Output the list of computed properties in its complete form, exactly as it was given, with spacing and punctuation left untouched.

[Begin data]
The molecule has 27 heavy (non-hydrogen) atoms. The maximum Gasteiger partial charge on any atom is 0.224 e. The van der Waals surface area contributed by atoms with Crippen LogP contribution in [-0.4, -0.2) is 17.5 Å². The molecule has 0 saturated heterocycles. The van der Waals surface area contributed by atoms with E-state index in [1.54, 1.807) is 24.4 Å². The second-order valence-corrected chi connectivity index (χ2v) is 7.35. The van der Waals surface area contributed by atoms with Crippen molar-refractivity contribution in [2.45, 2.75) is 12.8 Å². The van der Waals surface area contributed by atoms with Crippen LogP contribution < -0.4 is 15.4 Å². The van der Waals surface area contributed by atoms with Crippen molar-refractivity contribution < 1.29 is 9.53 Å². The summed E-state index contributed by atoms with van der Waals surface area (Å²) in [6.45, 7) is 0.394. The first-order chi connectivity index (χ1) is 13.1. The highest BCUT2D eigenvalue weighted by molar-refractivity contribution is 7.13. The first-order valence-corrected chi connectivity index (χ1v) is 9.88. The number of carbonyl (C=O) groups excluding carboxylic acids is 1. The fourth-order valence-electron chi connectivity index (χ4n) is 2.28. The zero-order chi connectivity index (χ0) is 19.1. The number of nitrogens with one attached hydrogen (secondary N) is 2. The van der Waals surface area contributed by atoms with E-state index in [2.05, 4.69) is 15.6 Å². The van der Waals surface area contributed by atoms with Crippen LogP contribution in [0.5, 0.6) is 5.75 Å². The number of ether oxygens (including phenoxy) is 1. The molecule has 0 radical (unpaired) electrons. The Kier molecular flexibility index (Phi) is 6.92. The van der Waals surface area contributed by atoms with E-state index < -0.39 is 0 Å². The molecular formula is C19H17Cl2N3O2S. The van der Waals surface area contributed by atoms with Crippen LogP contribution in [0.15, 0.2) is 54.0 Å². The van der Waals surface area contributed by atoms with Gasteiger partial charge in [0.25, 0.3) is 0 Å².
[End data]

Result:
The molecule has 27 heavy (non-hydrogen) atoms. The maximum Gasteiger partial charge on any atom is 0.224 e. The van der Waals surface area contributed by atoms with Crippen LogP contribution in [-0.4, -0.2) is 17.5 Å². The molecule has 0 saturated heterocycles. The van der Waals surface area contributed by atoms with E-state index in [1.54, 1.807) is 24.4 Å². The second-order valence-corrected chi connectivity index (χ2v) is 7.35. The van der Waals surface area contributed by atoms with Crippen molar-refractivity contribution in [2.45, 2.75) is 12.8 Å². The van der Waals surface area contributed by atoms with Crippen LogP contribution < -0.4 is 15.4 Å². The van der Waals surface area contributed by atoms with Crippen molar-refractivity contribution < 1.29 is 9.53 Å². The summed E-state index contributed by atoms with van der Waals surface area (Å²) in [6.45, 7) is 0.394. The first-order chi connectivity index (χ1) is 13.1. The highest BCUT2D eigenvalue weighted by molar-refractivity contribution is 7.13. The first-order valence-corrected chi connectivity index (χ1v) is 9.88. The number of carbonyl (C=O) groups excluding carboxylic acids is 1. The fourth-order valence-electron chi connectivity index (χ4n) is 2.28. The zero-order chi connectivity index (χ0) is 19.1. The number of nitrogens with one attached hydrogen (secondary N) is 2. The van der Waals surface area contributed by atoms with E-state index in [2.05, 4.69) is 15.6 Å². The van der Waals surface area contributed by atoms with Crippen LogP contribution in [0.5, 0.6) is 5.75 Å². The number of ether oxygens (including phenoxy) is 1. The molecule has 0 radical (unpaired) electrons. The Kier molecular flexibility index (Phi) is 6.92. The van der Waals surface area contributed by atoms with E-state index < -0.39 is 0 Å². The molecular formula is C19H17Cl2N3O2S. The van der Waals surface area contributed by atoms with Crippen LogP contribution in [0.15, 0.2) is 54.0 Å². The van der Waals surface area contributed by atoms with Gasteiger partial charge in [0.25, 0.3) is 0 Å².